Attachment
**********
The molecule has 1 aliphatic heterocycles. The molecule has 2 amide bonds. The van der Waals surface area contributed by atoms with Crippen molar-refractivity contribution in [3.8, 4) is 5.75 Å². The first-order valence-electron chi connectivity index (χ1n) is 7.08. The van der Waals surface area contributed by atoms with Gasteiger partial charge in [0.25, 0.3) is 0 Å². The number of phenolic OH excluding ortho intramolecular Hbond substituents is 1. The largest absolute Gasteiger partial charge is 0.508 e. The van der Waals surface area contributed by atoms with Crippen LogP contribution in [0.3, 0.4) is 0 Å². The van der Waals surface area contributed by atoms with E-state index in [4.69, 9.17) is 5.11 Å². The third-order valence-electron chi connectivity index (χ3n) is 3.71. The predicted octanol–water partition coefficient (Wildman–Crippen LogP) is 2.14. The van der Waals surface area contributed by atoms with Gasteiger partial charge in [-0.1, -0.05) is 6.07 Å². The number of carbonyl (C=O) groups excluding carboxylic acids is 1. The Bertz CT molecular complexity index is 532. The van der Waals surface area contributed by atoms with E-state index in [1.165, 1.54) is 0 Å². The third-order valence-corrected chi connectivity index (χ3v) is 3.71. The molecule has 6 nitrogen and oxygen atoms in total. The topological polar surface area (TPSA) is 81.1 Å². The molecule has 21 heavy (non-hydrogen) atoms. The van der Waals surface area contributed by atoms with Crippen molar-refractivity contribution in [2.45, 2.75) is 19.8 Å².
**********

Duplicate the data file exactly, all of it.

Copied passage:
The molecule has 1 aliphatic heterocycles. The molecule has 2 amide bonds. The van der Waals surface area contributed by atoms with Crippen molar-refractivity contribution in [3.8, 4) is 5.75 Å². The first-order valence-electron chi connectivity index (χ1n) is 7.08. The van der Waals surface area contributed by atoms with Gasteiger partial charge in [0.25, 0.3) is 0 Å². The number of phenolic OH excluding ortho intramolecular Hbond substituents is 1. The largest absolute Gasteiger partial charge is 0.508 e. The van der Waals surface area contributed by atoms with Crippen LogP contribution in [0.3, 0.4) is 0 Å². The van der Waals surface area contributed by atoms with E-state index in [4.69, 9.17) is 5.11 Å². The third-order valence-electron chi connectivity index (χ3n) is 3.71. The predicted octanol–water partition coefficient (Wildman–Crippen LogP) is 2.14. The van der Waals surface area contributed by atoms with Gasteiger partial charge in [-0.1, -0.05) is 6.07 Å². The number of carbonyl (C=O) groups excluding carboxylic acids is 1. The Bertz CT molecular complexity index is 532. The van der Waals surface area contributed by atoms with E-state index in [1.165, 1.54) is 0 Å². The third-order valence-corrected chi connectivity index (χ3v) is 3.71. The molecule has 6 nitrogen and oxygen atoms in total. The topological polar surface area (TPSA) is 81.1 Å². The molecule has 21 heavy (non-hydrogen) atoms. The van der Waals surface area contributed by atoms with Crippen molar-refractivity contribution in [2.45, 2.75) is 19.8 Å².